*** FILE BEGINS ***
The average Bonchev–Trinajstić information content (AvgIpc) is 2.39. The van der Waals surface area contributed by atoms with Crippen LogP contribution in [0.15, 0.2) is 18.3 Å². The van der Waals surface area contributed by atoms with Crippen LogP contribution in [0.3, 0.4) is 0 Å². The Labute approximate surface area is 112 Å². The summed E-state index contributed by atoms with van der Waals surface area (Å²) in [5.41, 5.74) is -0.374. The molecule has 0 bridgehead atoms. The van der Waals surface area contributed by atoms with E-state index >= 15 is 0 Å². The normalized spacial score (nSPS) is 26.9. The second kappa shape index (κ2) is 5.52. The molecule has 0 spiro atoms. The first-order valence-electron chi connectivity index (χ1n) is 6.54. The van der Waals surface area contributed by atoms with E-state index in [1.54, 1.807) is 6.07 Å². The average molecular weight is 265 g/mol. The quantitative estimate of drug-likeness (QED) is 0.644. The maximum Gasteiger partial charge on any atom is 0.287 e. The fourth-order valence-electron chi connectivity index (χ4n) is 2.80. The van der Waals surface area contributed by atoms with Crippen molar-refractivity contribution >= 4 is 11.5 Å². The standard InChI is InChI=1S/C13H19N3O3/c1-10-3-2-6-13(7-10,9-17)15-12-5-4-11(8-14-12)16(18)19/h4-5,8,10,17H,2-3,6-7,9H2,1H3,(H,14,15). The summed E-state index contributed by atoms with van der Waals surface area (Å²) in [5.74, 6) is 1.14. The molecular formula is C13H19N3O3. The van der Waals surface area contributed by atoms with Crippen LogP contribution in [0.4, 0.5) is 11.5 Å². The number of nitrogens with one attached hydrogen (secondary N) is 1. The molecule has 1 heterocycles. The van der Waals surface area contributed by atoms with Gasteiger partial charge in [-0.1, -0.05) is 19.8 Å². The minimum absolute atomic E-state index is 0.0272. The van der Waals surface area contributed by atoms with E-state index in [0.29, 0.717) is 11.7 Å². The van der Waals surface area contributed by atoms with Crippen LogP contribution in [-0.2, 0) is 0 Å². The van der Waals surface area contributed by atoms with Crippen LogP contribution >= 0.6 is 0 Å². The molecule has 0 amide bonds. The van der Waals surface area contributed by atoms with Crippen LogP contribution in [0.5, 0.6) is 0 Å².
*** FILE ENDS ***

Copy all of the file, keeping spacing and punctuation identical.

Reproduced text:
The average Bonchev–Trinajstić information content (AvgIpc) is 2.39. The van der Waals surface area contributed by atoms with Crippen LogP contribution in [0.15, 0.2) is 18.3 Å². The van der Waals surface area contributed by atoms with Crippen LogP contribution in [0.3, 0.4) is 0 Å². The Labute approximate surface area is 112 Å². The summed E-state index contributed by atoms with van der Waals surface area (Å²) in [5.41, 5.74) is -0.374. The molecule has 0 bridgehead atoms. The van der Waals surface area contributed by atoms with E-state index >= 15 is 0 Å². The normalized spacial score (nSPS) is 26.9. The second kappa shape index (κ2) is 5.52. The molecule has 0 spiro atoms. The first-order valence-electron chi connectivity index (χ1n) is 6.54. The van der Waals surface area contributed by atoms with E-state index in [1.54, 1.807) is 6.07 Å². The average molecular weight is 265 g/mol. The quantitative estimate of drug-likeness (QED) is 0.644. The maximum Gasteiger partial charge on any atom is 0.287 e. The fourth-order valence-electron chi connectivity index (χ4n) is 2.80. The van der Waals surface area contributed by atoms with Crippen molar-refractivity contribution >= 4 is 11.5 Å². The standard InChI is InChI=1S/C13H19N3O3/c1-10-3-2-6-13(7-10,9-17)15-12-5-4-11(8-14-12)16(18)19/h4-5,8,10,17H,2-3,6-7,9H2,1H3,(H,14,15). The summed E-state index contributed by atoms with van der Waals surface area (Å²) in [5.74, 6) is 1.14. The molecular formula is C13H19N3O3. The van der Waals surface area contributed by atoms with Crippen LogP contribution in [0.4, 0.5) is 11.5 Å². The number of nitrogens with one attached hydrogen (secondary N) is 1. The molecule has 1 heterocycles. The van der Waals surface area contributed by atoms with Gasteiger partial charge in [-0.1, -0.05) is 19.8 Å². The minimum absolute atomic E-state index is 0.0272. The van der Waals surface area contributed by atoms with E-state index in [0.29, 0.717) is 11.7 Å². The van der Waals surface area contributed by atoms with Crippen LogP contribution in [-0.2, 0) is 0 Å². The van der Waals surface area contributed by atoms with Crippen LogP contribution >= 0.6 is 0 Å². The molecule has 0 amide bonds. The van der Waals surface area contributed by atoms with Crippen LogP contribution in [0.5, 0.6) is 0 Å².